Meatless Mondays: L.A. City Council's Wealthy, $178,789 Salaried Members Tell Los Angeles Households, Many of Which Rely on Frijoles
L.A. City Council, Tin Ear Division, advises Meatless Mondays in L.A., where families struggle to afford it. Why not let them eat cake?
The Los Angeles City Council really failed a pop quiz showing how disconnected, overpaid and puffed-up its 15 elected politicians have become, when it voted 14-0 to urge L.A.'s 3.8 million residents to adopt Meatless Mondays.
Would they mean the 80% of LAUSD kids on a federal school lunch program, who get at least some meat while their struggling parents often rely on a ubiquitous pot of frijoles to provide the family its protein? Or perhaps Ed Reyes and Jan Perry, who authored this idea, are aiming at the 19.5% of L.A. households below poverty? It's tough to relate to these vast communities who can't afford meat when you're an L.A. City Council member paid $178,789, and given eight free cars at taxpayer expense yearly (yes, eight) not to mention free gasoline year-round:
The vote in Council Chambers last Friday even made USA Today, where a columnist breathlessly reported about Meatless Mondays:
Meatless in LA: If you are reading this over breakfast in Los Angeles, you better put down the bacon -- at least if you want to stay in line with a city-wide "Meatless Monday" effort just endorsed by the city council. Participation is voluntary, of course ...
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Well thank God for that.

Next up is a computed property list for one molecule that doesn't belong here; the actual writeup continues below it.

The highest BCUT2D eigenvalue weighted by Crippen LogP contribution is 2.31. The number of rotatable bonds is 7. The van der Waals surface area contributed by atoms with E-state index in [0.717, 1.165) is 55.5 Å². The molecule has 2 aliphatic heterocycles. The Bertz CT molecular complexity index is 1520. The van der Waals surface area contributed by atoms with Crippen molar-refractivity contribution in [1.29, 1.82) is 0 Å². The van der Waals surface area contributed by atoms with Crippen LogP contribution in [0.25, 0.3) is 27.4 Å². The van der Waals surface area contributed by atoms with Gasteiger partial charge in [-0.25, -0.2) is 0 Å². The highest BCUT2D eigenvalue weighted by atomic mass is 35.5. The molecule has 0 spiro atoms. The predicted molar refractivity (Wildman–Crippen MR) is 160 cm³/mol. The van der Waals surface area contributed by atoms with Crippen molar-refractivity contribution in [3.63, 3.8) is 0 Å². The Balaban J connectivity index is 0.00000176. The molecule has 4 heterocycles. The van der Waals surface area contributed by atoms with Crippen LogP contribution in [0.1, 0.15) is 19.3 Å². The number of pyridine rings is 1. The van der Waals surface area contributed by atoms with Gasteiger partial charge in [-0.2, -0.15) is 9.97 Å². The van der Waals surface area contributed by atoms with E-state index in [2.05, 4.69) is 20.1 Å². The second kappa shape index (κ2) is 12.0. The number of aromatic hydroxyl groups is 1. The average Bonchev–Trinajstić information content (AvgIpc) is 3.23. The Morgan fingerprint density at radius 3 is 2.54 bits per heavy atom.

Someday, somebody will place on the Los Angeles ballot a measure to roll back the curious, sky-high salaries and benefits paid to the "civil servants" of the Los Angeles City Council. They earn nearly four times the household income in L.A. -- they are paid more than top-educated federal judges and members of the U.S. Congress.
L.A. City Council and its entourage respond to the call for a freebie meal.
Many on the City Council get quite rich during their 12 years in office, since taxpayers also cover their personal overhead: car payments, gas, some of their food, and unusually large chunks of their health care bills. It's a deal no working Angeleno can get.
Years ago, 45 words were inserted into the City Charter that grant automatic pay raises to the 15 council members (no matter how bad or good a job they do) whenever local Superior Court judges get a raise.
As David Zahniser at the Los Angeles Times reports, an incredible 62 people are running for eight open seats next March for L.A. City Council. Clearly, one reason for this is that the job pays damn good money and amazing benefits, lasts 12 years almost without fail -- and lets you imagine a dreamscape L.A. made up of millions of people eating a daily meal of meat.
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